We get it – being around really sick people can be scary. But helping a friend by taking them out, even if they’re going to need extra support, can help them feel like they’re still participating in all the things that they should be doing.  Keep in mind that they might not be able to walk long distances or stay out late, but if you can pick them up and drive them to a restaurant, or help them carry their stuff without making them feel bad, you’re more than half way to making their day!

6. Entertain the kids

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Let’s face it, kids can be exhausting at the best of times. If your friend has little ones, why not take them out for an afternoon or come over and cook them dinner while your friend has a nap? If they’re old enough, an afternoon movie or a trip to the park could give your friend a much needed break.  Or invite your friend and the kids over. You entertain them while your friend chills out with a cup of tea!

7. Head to the hospital

Something that everyone with cancer knows is that it’s time consuming – and hospital appointments can take ages.  If your friend is spending more time with the nurses and doctors than his/her mates, why not offer to keep them company? Ask if they’d like someone to take them to the hospital, pick them up, or hang out in between.  Having someone to gossip to can be a great distraction from the blood tests, scans and doctor chats.

8. Walk their dog

12376834_10156672952605263_2785600398398241687_nDoes your friend have a pooch? Why not ask if you can help walk the dog a few times a week? If your friend is happy for you to do it, see if you can get a few other friends together and organise a walking roster. On a good day, your friend might just want company for the walk. On a bad day they’ll be glad to have someone do the walking (and poo scooping!).

9. Organise a treat

“One of the most helpful things was planning something nice for my husband and I to do or go for a treat on the week before my next chemo. These did not cost much or sometimes nothing at all but it was something to focus on in the rotten days”.

“My friends always organised a get together on “chemo eve”, which was lovely.”

Cancer can be expensive! Not only are you missing work, but you’re spending your money heading to and from the hospital, on parking charges, and on extra blankets and heating to keep you warm. If you’re looking for a simple way to cheer someone up, why not plan a night out to the cinema or a comedy show? Book tickets when you know they’re free and either take them yourself or organise for others to go with them. (One minor note of caution: if you can, check if there’s cancer in the movie at all. You’d be surprised how many people in movies die of cancer. It’s not what you need when you’re going through treatment!).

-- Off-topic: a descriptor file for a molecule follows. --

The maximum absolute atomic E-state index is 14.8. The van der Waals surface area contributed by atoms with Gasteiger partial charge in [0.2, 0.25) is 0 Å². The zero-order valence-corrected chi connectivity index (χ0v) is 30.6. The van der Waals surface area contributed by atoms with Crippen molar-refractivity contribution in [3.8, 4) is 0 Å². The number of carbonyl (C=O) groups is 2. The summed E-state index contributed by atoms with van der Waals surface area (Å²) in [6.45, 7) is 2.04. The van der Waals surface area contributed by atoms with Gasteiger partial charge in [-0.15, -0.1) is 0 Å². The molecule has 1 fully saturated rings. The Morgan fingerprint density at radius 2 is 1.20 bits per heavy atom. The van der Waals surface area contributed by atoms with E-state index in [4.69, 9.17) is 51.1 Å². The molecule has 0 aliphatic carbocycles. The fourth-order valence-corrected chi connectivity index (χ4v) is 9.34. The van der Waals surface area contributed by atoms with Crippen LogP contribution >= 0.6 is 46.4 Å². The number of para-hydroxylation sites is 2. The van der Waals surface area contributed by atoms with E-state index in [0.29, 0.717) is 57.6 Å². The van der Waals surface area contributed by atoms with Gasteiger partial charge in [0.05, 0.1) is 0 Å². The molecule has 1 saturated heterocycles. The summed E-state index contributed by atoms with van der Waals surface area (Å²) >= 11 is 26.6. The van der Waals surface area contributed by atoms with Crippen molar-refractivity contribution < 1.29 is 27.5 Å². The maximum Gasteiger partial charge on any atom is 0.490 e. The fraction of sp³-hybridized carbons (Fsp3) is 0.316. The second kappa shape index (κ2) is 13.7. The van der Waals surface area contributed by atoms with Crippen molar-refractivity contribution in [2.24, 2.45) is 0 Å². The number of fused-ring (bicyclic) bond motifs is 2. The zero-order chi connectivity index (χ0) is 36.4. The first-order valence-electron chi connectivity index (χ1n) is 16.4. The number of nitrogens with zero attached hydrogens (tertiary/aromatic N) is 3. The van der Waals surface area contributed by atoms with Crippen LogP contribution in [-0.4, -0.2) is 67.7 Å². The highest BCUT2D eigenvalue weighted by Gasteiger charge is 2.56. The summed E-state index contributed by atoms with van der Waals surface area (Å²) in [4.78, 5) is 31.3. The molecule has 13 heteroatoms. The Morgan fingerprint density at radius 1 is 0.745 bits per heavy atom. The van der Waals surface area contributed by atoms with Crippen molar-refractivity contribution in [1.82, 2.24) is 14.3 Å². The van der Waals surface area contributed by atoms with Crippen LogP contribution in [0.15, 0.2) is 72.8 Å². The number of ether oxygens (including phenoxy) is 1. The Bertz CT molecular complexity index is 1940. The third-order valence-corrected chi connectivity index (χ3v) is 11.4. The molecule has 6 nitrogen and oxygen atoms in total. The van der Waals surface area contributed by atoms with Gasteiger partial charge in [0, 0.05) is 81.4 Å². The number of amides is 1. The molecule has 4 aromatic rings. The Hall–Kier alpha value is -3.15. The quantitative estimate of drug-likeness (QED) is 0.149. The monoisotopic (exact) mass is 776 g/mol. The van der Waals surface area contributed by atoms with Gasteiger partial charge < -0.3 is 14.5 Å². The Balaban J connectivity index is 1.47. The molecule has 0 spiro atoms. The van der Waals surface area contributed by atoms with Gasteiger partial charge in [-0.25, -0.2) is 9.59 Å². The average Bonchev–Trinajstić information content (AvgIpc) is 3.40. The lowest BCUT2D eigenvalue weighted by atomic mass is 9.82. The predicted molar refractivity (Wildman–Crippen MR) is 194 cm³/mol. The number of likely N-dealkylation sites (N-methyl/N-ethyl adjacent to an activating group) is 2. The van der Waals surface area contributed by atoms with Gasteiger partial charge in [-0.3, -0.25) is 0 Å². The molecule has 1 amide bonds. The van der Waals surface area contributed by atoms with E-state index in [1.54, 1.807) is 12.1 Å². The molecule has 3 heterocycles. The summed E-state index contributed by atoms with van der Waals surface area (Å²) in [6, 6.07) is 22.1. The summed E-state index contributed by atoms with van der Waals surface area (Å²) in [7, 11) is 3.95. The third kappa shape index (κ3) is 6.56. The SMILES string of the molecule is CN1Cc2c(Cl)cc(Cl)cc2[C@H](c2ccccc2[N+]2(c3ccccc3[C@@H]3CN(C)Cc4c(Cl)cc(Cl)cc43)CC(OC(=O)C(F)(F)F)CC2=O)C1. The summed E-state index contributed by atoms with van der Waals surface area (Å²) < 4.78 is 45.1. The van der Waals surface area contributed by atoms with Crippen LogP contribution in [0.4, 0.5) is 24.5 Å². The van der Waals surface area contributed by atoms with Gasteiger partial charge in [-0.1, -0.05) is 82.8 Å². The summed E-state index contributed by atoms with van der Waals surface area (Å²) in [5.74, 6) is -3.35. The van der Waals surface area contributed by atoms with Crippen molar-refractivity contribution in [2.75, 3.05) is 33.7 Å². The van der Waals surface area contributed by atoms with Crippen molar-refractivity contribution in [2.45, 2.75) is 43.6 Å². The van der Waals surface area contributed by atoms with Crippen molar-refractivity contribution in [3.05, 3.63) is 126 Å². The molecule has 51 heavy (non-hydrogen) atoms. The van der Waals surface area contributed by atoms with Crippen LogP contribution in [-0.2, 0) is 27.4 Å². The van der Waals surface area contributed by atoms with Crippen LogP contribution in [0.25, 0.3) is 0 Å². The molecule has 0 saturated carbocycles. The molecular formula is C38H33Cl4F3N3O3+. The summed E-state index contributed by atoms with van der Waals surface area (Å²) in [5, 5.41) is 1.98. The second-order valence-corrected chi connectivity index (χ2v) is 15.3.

10. Help them celebrate

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Having the energy for Christmas, Easter or a birthday can be tough when you’re coping with a cancer diagnosis.  Does your friend need help buying a tree or getting the decorations out? It can be hard for people to know what they need but asking specifically how their planning for a holiday is coming can open up whole new possibilities for help! Buy the Easter eggs, plan the hunt, decorate the tree, light the candles, buy the cake….the options are practically endless.

Got more ideas? What have we missed? Let us know! Comment below or Tweet us @shinecancersupp

 

 

Feeling anxious ? You’re not alone!

As we dive deeper into 2016, we’ve noticed a lot of talk on our social media sites about anxiety.  Is it normal to feel anxious after a cancer diagnosis? What about after treatment? To help you kick off the new year and get the best out of the next 12 months, we’re delighted that our longtime friend, supporter and all round Shiny person Emily Hodge (aka Coaching Emily) has written a blog about coping with anxiety after cancer.  Take a read below, try out some of the techniques – and know that you’re not alone.


Coach Emily Hodge

Coach Emily Hodge

Having worked in both the NHS and health charities and then experiencing cancer myself, I have seen how prevalent anxiety is among the general population. It can be event more prevalent within the cancer community, given the uncertainty and the threat to life that a diagnosis brings.

In my coaching and therapy work with clients, we discuss and use a range of techniques that look at supporting ourselves with anxiety and moving forward in spite of it. They’re not ‘cures’ for anxiety but rather activities or routes to take depending on someone’s circumstances. Here are a few of the many.

Recognising it